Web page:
posted by Kino at 9:53 PM on June 21, 2001

It's not the first time in Egyptian history, by any means. See, one of the reasons for the disposition of the dead in mummification and tombs depicting their great acts and image, was because they had to be complete to go on to the underworld. Everything they needed in life, they'd also need in death- from their name, to their bodies (so it wouldn't do to let them rot) to food, and playthings. If their name and their image died to the living world, their ka could not return and they would be lost forever.

Thus, heretics' and political enemies' tombs would be defaced- sometimes chipping away only the target's name and image, but leaving the rest. Before Akhenaten's time (but in the same dynasty, the 18th) Hatsepshut ruled with her stepson Tuthmosis III, then edged him out of the picture for a while. He didn't appreciate her taking the throne from him much, and when she died, her name and image was stricken from the official records, and the steles and friezes depicting her were chipped away. Directly after Akhenaten's reign came Tutankhamun- his name and image was also destroyed, as well as those of Ankhensenamun, his wife. (Part of the reason the discovery of his tomb was such a shock- he was a bit of a myth in Egyptology circles!) There are other instances in the Khmet history, but I can't recall them off the top of my head.

As to rodii's question- as far as I know, Akhenaten's heresy was the first monotheism. Historians generally agree that the Biblical Egypt correlates to the 19th and 20th Egyptian Dynasties and the ruling of a long string of Ramesses. Prior to that, the Semitic tribes were polytheistic, though not to the same extent as the Egyptians. Their pantheon was made up of a Father Storm God as the center, and various minor deities who answered to the storm god. It's somewhat similar in structure to the Roman Catholic God and Saints frame- the Father Storm God was the boss, and the minor deities did his bidding on earth, so they were already set to slide into monotheism and the Amarna heresy may have influenced that.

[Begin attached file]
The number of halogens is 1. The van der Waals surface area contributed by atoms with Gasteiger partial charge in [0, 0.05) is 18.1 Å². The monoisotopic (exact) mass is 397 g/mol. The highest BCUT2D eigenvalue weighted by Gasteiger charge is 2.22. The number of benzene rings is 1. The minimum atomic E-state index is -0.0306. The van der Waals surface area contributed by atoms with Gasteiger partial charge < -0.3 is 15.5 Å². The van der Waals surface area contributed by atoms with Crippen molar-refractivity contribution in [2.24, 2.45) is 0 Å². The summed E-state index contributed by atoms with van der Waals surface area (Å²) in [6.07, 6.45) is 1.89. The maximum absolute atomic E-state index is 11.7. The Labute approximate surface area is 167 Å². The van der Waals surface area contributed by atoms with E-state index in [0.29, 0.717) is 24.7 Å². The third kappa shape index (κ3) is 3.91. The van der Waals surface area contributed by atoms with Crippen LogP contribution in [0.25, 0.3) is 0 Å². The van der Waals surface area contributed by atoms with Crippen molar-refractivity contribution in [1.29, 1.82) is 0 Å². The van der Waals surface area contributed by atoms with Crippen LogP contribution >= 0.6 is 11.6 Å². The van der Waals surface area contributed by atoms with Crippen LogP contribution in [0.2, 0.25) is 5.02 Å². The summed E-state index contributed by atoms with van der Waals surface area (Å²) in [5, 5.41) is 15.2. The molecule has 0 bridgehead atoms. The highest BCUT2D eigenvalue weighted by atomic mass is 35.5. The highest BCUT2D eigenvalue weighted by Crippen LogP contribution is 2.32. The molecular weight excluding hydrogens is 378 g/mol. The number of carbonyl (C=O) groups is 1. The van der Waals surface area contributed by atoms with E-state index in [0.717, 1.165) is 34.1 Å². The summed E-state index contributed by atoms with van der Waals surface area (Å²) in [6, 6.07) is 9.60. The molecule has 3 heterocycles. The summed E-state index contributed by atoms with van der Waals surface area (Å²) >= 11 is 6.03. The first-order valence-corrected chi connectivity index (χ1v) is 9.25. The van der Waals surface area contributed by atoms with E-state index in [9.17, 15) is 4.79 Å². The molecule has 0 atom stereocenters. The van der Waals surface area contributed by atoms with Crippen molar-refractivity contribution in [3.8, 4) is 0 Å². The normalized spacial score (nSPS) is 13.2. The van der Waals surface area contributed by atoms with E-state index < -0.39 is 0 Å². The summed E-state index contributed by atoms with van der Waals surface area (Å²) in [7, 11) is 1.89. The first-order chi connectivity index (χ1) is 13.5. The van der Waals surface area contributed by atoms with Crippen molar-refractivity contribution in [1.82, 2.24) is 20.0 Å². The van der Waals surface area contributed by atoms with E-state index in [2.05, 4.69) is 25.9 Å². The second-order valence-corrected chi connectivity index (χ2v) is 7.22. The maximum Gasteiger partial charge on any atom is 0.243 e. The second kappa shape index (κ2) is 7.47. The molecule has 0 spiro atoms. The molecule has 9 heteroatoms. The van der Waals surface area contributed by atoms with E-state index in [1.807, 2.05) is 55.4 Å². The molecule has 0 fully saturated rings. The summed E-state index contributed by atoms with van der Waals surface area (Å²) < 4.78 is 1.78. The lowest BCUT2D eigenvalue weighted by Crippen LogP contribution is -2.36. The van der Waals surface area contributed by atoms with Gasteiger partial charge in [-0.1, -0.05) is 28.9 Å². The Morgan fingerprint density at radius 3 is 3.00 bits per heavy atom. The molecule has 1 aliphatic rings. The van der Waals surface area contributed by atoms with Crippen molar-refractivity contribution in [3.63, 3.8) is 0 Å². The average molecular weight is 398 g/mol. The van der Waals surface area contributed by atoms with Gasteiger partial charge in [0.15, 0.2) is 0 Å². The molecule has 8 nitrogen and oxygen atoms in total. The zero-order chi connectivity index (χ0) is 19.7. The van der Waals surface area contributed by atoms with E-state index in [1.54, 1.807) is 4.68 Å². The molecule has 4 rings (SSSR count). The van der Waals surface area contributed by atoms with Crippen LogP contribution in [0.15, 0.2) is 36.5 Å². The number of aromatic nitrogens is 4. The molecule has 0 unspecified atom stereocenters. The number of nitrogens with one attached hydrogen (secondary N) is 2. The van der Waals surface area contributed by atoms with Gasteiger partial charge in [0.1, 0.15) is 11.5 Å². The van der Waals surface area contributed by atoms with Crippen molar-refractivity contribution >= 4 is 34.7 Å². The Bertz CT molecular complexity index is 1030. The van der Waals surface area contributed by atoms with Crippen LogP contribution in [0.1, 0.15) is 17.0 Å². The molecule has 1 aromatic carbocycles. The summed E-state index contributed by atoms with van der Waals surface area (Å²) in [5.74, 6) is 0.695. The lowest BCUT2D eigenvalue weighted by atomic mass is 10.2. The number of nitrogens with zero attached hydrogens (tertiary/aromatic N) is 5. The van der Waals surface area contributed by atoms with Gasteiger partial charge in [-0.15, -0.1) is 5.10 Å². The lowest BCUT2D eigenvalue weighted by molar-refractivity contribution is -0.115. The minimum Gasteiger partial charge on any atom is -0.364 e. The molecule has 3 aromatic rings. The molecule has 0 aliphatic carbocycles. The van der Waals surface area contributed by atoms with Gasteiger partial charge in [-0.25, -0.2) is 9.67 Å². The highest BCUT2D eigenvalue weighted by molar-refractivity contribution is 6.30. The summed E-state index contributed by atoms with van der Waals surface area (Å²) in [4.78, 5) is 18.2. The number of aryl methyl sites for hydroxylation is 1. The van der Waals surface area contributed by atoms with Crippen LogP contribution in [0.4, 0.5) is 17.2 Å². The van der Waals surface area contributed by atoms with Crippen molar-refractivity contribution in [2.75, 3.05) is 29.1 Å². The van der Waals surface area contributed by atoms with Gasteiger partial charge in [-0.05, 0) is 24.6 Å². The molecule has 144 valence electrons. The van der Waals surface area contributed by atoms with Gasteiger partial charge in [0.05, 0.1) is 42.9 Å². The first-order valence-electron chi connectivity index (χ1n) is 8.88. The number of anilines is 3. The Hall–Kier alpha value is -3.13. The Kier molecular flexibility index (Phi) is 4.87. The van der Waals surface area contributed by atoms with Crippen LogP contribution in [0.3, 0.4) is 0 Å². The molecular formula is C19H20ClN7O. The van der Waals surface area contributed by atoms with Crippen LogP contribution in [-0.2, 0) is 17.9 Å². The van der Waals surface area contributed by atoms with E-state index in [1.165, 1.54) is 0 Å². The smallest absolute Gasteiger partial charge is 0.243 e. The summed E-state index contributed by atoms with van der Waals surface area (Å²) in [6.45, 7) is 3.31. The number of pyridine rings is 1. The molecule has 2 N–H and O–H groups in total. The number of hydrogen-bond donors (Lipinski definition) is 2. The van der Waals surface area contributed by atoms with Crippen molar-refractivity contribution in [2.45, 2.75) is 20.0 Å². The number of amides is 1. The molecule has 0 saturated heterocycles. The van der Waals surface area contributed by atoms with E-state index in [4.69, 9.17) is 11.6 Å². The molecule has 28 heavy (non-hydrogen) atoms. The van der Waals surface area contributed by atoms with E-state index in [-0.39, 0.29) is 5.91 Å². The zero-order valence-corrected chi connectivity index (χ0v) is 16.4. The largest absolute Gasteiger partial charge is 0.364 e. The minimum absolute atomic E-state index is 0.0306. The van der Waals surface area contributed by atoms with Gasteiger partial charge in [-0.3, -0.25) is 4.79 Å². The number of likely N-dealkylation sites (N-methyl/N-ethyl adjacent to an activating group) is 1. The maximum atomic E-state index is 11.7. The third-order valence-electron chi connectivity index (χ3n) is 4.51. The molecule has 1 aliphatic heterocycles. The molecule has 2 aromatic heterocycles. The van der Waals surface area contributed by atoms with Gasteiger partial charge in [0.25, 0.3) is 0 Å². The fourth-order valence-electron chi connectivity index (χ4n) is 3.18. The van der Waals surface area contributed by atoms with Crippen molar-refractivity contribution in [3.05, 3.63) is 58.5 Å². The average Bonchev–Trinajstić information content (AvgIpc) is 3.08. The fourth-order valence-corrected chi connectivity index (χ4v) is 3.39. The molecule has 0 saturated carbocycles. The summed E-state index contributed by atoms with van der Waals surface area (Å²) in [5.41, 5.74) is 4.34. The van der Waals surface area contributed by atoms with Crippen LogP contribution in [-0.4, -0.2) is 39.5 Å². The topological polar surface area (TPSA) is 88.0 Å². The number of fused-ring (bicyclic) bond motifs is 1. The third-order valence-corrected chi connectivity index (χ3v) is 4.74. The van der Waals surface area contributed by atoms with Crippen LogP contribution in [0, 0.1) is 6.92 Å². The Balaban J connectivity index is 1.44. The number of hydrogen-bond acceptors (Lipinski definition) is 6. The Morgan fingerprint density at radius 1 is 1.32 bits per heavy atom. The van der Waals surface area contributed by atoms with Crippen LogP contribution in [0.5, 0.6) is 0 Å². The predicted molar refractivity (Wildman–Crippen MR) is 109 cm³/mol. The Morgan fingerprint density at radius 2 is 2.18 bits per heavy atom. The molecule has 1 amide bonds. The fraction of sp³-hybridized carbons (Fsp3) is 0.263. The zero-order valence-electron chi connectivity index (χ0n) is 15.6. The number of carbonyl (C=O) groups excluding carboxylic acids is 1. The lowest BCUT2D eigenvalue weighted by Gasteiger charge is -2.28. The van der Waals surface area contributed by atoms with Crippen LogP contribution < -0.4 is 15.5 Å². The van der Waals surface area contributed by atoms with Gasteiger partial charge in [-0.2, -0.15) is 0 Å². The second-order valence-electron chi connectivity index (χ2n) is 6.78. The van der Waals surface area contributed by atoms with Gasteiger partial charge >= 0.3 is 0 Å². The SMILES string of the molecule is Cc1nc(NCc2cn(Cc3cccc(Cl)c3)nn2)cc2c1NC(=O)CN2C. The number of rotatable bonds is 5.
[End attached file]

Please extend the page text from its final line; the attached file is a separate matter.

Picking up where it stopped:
The 18th Dynasty is generally dated as beginning somewhere around 1539 BC and ending at 1295 (the Amarna period falling between 1352 and 1336,) and the first reign of a Ramesses began in 1295, only 41 years later; the next Ramesses (whom I believe is the one generally attributed to being Moses' foster father) comes at 1279, 63 years after the Amarna heresy.
posted by headspace at 7:51 AM on June 22, 2001

Rodii, i wasn't aware you'd brought your imaginary friend to the party.